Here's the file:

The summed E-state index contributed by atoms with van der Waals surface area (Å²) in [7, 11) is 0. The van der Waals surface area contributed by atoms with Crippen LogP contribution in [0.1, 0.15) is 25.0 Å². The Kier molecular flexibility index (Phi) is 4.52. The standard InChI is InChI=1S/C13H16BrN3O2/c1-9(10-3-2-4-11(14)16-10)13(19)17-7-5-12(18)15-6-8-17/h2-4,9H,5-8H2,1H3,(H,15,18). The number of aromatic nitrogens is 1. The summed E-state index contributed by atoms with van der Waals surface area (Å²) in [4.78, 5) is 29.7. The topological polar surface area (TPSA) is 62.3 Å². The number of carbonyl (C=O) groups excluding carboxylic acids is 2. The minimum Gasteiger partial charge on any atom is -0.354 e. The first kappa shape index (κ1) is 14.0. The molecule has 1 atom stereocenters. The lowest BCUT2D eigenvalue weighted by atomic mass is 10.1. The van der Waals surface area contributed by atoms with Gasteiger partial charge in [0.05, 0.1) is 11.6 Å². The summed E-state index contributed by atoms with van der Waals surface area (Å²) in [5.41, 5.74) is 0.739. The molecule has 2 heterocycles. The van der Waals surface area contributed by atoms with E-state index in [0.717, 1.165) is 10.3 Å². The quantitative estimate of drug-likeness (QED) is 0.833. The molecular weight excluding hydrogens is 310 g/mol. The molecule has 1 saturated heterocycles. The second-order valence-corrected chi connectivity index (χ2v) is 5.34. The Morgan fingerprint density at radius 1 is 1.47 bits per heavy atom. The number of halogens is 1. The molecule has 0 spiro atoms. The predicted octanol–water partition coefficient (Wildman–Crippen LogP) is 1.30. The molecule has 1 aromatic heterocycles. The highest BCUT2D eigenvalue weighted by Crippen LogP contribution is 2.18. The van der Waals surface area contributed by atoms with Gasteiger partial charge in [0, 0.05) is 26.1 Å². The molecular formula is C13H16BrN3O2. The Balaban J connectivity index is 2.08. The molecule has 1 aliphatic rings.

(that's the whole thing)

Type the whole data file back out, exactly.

The summed E-state index contributed by atoms with van der Waals surface area (Å²) in [7, 11) is 0. The van der Waals surface area contributed by atoms with Crippen LogP contribution in [0.1, 0.15) is 25.0 Å². The Kier molecular flexibility index (Phi) is 4.52. The standard InChI is InChI=1S/C13H16BrN3O2/c1-9(10-3-2-4-11(14)16-10)13(19)17-7-5-12(18)15-6-8-17/h2-4,9H,5-8H2,1H3,(H,15,18). The number of aromatic nitrogens is 1. The summed E-state index contributed by atoms with van der Waals surface area (Å²) in [4.78, 5) is 29.7. The topological polar surface area (TPSA) is 62.3 Å². The number of carbonyl (C=O) groups excluding carboxylic acids is 2. The minimum Gasteiger partial charge on any atom is -0.354 e. The first kappa shape index (κ1) is 14.0. The molecule has 1 atom stereocenters. The lowest BCUT2D eigenvalue weighted by atomic mass is 10.1. The van der Waals surface area contributed by atoms with Gasteiger partial charge in [0.05, 0.1) is 11.6 Å². The summed E-state index contributed by atoms with van der Waals surface area (Å²) in [5.41, 5.74) is 0.739. The molecule has 2 heterocycles. The van der Waals surface area contributed by atoms with E-state index in [0.717, 1.165) is 10.3 Å². The quantitative estimate of drug-likeness (QED) is 0.833. The molecular weight excluding hydrogens is 310 g/mol. The molecule has 1 saturated heterocycles. The second-order valence-corrected chi connectivity index (χ2v) is 5.34. The Morgan fingerprint density at radius 1 is 1.47 bits per heavy atom. The number of halogens is 1. The molecule has 0 spiro atoms. The predicted octanol–water partition coefficient (Wildman–Crippen LogP) is 1.30. The molecule has 1 aromatic heterocycles. The highest BCUT2D eigenvalue weighted by Crippen LogP contribution is 2.18. The van der Waals surface area contributed by atoms with Gasteiger partial charge in [0, 0.05) is 26.1 Å². The molecular formula is C13H16BrN3O2. The Balaban J connectivity index is 2.08. The molecule has 1 aliphatic rings.